Yesterday morning at about 6:30, Seamus and Calvin started barking and whining, running around the house in circles and acting agitated and excited. I jumped out of bed and went to the side door, which leads to our screened in porch, opened it - and then slammed it again. There was a dog on the porch. A big one.
I pushed my dogs back into the bedroom, put on a pair of shoes, and went back to the porch. The dog was still there. He was very friendly and seemed thrilled to see me, and I could see he was wearing a collar, so I grabbed him and put him in my backyard. Luckily, there was a phone number on his tag. I called it and the dog's owner was very happy to hear from me. A few minutes later, dog and owner were reunited and I had fulfilled my karmic duties before even brushing my teeth. Not too shabby.
Oh, and don't think I didn't consider keeping the dog and loving him forever. I did, of course, but Nathan talked me out of it. Mostly because the dog clearly had a home, but also because we have enough dogs. For now.
Later that morning, after walking my own boys and critiquing my students' stories in preparation for tomorrow's workshop, I went for a quick run. I only had time for three miles so I decided to do one of my favorite workouts - a progressive. Basically, you run each mile slightly faster than the last. It's a nice way to ease into speedwork and focus on pacing. I don't know if it was the perfectly cool and gray weather, or if I was still riding the karma-high from my good deed, but this was by far my best progressive yet.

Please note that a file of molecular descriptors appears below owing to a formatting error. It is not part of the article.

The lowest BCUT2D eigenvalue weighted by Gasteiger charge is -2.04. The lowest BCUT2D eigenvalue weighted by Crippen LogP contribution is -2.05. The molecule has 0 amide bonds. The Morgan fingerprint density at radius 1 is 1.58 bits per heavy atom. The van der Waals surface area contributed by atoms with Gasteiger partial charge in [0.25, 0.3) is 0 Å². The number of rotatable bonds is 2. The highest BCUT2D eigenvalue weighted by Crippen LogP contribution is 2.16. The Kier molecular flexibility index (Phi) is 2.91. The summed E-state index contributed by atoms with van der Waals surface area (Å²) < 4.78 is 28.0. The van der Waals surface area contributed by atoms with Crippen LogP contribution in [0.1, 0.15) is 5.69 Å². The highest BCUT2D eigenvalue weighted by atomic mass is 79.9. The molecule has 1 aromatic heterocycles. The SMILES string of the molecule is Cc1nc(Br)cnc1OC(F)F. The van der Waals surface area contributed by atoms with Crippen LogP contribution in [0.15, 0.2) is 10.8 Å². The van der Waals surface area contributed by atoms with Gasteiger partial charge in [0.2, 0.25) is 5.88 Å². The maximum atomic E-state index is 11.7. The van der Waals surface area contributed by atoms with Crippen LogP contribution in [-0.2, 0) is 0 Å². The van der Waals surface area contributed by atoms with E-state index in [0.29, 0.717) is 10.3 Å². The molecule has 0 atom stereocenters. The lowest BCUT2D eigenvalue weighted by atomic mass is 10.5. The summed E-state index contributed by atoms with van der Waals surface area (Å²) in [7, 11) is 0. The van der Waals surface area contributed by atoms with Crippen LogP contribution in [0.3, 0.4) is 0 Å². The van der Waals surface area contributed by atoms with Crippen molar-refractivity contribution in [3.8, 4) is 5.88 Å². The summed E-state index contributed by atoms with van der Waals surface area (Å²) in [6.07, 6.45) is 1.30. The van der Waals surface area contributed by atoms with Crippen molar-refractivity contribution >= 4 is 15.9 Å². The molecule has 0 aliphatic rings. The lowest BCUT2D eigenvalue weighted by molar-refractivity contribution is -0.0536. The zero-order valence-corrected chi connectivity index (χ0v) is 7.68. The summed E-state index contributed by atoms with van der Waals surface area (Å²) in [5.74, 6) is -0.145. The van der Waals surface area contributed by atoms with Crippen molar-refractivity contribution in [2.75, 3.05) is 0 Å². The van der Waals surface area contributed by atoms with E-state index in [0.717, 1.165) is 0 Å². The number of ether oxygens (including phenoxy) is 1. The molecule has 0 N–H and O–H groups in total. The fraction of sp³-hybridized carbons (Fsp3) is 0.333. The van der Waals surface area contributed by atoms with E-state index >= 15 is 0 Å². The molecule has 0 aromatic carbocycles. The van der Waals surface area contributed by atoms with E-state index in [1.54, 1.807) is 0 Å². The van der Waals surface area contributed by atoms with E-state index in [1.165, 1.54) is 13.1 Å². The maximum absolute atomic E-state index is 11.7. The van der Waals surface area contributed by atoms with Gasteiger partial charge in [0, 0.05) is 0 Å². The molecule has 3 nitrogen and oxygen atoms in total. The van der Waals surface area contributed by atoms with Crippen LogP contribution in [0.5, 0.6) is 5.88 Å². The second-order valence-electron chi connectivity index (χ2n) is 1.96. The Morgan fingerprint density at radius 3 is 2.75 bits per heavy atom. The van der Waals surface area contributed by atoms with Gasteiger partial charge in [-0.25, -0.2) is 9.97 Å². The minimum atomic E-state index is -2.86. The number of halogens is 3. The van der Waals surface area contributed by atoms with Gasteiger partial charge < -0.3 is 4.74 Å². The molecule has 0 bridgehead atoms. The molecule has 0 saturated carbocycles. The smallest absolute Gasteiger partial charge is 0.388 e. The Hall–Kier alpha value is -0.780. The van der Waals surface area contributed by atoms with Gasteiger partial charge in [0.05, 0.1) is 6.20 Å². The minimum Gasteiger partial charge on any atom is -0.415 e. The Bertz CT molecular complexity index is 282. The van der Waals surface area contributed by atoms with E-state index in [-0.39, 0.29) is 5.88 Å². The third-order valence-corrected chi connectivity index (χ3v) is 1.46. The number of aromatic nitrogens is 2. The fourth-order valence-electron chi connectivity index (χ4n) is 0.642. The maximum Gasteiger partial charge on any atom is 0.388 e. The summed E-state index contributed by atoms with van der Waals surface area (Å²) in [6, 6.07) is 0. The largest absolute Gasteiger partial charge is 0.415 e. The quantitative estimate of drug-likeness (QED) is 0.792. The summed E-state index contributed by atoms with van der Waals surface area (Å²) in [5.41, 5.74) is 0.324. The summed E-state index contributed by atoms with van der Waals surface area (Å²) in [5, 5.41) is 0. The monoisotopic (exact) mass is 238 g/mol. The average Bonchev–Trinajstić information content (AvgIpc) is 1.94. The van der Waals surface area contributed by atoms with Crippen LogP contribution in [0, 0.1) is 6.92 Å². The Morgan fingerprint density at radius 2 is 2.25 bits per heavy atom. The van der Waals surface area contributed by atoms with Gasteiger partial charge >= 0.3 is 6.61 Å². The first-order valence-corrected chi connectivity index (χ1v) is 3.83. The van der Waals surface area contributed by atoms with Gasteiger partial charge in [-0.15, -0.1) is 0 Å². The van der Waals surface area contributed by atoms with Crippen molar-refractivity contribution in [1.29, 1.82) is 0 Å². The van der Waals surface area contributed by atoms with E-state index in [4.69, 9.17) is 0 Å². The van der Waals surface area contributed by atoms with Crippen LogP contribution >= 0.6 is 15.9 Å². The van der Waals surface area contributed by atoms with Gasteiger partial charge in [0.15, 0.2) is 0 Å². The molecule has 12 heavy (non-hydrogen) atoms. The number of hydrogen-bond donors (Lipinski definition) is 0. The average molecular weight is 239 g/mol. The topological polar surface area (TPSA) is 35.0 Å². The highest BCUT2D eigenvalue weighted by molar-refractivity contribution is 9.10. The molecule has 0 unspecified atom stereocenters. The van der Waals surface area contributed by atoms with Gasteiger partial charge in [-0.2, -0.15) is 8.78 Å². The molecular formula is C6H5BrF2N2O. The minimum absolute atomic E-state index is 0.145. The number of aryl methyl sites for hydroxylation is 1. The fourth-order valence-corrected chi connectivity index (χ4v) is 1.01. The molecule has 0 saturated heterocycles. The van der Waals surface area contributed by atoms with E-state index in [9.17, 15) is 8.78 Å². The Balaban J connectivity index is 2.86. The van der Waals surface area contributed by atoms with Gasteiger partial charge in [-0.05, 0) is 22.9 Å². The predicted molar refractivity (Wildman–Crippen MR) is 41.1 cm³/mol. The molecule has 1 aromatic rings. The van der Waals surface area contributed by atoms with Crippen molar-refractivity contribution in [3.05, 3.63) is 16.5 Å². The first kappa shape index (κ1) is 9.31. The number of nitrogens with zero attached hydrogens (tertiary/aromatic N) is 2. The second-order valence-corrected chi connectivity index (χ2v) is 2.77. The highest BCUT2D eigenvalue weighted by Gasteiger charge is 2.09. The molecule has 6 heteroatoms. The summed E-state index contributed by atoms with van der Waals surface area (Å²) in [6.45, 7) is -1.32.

Mile 1: 9:29
Mile 2: 8:40
Mile 3: 7:53!!!
I've only run a sub-8 minute mile on a few occasions - that is, during a 5K, or if I'm running a single mile as fast as I possibly can - so to run a 7:53 after two decently paced miles meant I finished my run feeling like a total bad ass. Even though I've been bummed about the lack of races in my future, it's been nice to focus less on endurance and more on speed, and it seems to be paying off. Naturally, I want to make an official goal out of this - run a sub-24 minute 5K by summer, do speed work four times a week, try out for the Olympics - but I'm fighting the urge. Sometimes it's nice to run, challenge myself, and feel good about the small victories without the pressure of a huge goal on the horizon, to find joy in a single run, even if it's not a direct step toward something bigger. I'm sure there's a profound lesson in this, but it's 8:00AM and I'm still on my first cup of coffee. If you find it, do me a favor and let me know.